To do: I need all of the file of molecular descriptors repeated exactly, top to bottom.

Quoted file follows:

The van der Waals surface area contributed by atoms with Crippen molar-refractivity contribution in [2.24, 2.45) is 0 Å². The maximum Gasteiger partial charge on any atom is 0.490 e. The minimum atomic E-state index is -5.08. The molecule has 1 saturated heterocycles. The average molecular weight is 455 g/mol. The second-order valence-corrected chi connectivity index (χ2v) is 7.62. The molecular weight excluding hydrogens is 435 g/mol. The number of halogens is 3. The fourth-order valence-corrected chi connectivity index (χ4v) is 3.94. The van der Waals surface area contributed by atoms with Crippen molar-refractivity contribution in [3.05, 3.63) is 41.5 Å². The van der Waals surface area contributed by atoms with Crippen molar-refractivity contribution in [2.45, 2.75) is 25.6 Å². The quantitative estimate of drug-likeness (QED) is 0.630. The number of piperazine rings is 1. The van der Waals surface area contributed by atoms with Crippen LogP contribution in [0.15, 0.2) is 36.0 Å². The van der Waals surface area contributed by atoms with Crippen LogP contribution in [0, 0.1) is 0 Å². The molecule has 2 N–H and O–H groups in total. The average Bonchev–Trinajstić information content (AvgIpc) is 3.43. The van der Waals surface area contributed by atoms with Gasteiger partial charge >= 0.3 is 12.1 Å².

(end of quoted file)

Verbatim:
The van der Waals surface area contributed by atoms with Crippen molar-refractivity contribution in [2.24, 2.45) is 0 Å². The maximum Gasteiger partial charge on any atom is 0.490 e. The minimum atomic E-state index is -5.08. The molecule has 1 saturated heterocycles. The average molecular weight is 455 g/mol. The second-order valence-corrected chi connectivity index (χ2v) is 7.62. The molecular weight excluding hydrogens is 435 g/mol. The number of halogens is 3. The fourth-order valence-corrected chi connectivity index (χ4v) is 3.94. The van der Waals surface area contributed by atoms with Crippen molar-refractivity contribution in [3.05, 3.63) is 41.5 Å². The van der Waals surface area contributed by atoms with Crippen molar-refractivity contribution in [2.45, 2.75) is 25.6 Å². The quantitative estimate of drug-likeness (QED) is 0.630. The number of piperazine rings is 1. The van der Waals surface area contributed by atoms with Crippen LogP contribution in [0.15, 0.2) is 36.0 Å². The van der Waals surface area contributed by atoms with Crippen LogP contribution in [0, 0.1) is 0 Å². The molecule has 2 N–H and O–H groups in total. The average Bonchev–Trinajstić information content (AvgIpc) is 3.43. The van der Waals surface area contributed by atoms with Gasteiger partial charge >= 0.3 is 12.1 Å².